Socioeconomic factors and concomitant diseases are related to the risk for venous thromboembolism during long time follow-up.

Nazim Isma, Juan Merlo, Henrik Ohlsson, Peter Svensson, Bengt Lindblad, Anders Gottsäter

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While the risk for arterial vascular disease has been shown to be influenced by socioeconomic status (SES), there is limited information whether SES also influences the risk for venous thromboembolism (VTE). To evaluate whether there is an association between SES and VTE incidence. In 1990, all 730,050 inhabitants (379,465 women and 350,585 men) above 25 years of age in the County of Skåne in Sweden were evaluated with regard to age, household income, marital status, country of birth, number of years of residence in Sweden, educational level, and concomitant diseases. The cohort was hereafter prospectively investigated regarding diagnosis of, or death from VTE (deep venous thrombosis or pulmonary embolism ), during 1991-2003. The association between socioeconomic data and concomitant diseases at the baseline investigation 1990 and incidence of VTE during follow-up was examined by Cox proportional hazard models. During the 13 years prospective follow-up, 10,212 women and 7,922 men were diagnosed with VTE. In both genders, age above 40 years at baseline, low income, single status, and a lower level of education were associated with an increased risk of VTE. However, both men and women born outside of Sweden have a lower risk for VTE during follow-up, however. Age above 40 years, low income, single marital status, and lower level of education were independently related to an increased risk of VTE diagnosis during 13 years of prospective follow-up.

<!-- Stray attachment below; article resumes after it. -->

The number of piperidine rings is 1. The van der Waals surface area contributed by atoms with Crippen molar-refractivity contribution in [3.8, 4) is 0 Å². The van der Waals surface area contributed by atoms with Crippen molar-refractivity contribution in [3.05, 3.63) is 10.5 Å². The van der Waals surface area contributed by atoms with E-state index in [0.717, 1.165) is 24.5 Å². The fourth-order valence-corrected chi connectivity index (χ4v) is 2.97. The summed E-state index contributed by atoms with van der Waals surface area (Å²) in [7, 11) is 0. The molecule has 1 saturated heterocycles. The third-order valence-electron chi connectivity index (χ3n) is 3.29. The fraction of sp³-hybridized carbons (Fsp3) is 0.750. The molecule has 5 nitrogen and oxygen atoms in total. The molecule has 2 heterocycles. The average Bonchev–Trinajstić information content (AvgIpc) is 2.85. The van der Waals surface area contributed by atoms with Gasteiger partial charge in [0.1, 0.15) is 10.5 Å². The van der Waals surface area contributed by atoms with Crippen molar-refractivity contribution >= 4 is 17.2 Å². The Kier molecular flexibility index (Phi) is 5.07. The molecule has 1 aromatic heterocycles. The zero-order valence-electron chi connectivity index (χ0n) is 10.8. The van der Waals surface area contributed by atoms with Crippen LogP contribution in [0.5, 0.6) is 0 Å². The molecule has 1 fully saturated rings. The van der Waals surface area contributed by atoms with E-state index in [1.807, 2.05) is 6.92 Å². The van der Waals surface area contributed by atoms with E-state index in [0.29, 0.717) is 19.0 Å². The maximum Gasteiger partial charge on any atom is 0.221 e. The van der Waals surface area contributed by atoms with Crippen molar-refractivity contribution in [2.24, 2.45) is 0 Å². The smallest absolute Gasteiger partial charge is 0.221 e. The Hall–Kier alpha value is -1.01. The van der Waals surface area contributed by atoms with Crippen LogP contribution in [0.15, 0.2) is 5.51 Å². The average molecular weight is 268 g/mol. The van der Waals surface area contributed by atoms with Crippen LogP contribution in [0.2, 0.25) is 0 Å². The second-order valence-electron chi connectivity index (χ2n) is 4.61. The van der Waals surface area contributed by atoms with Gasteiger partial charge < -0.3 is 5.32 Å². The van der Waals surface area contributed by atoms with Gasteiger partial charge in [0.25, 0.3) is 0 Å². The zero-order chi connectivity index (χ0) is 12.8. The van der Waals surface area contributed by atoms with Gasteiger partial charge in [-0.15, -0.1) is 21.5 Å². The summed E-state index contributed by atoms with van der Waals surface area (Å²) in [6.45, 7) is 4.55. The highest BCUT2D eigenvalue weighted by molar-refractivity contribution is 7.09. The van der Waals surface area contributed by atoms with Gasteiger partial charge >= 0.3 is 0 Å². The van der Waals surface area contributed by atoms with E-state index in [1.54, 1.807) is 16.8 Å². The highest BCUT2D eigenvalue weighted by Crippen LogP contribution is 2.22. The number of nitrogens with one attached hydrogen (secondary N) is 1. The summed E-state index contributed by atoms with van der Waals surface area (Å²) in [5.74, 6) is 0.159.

Original languageEnglish
Pages (from-to)58-64
JournalJournal of Thrombosis and Thrombolysis
Issue number1
Publication statusPublished - 2013

Subject classification (UKÄ)

  • Cardiac and Cardiovascular Systems


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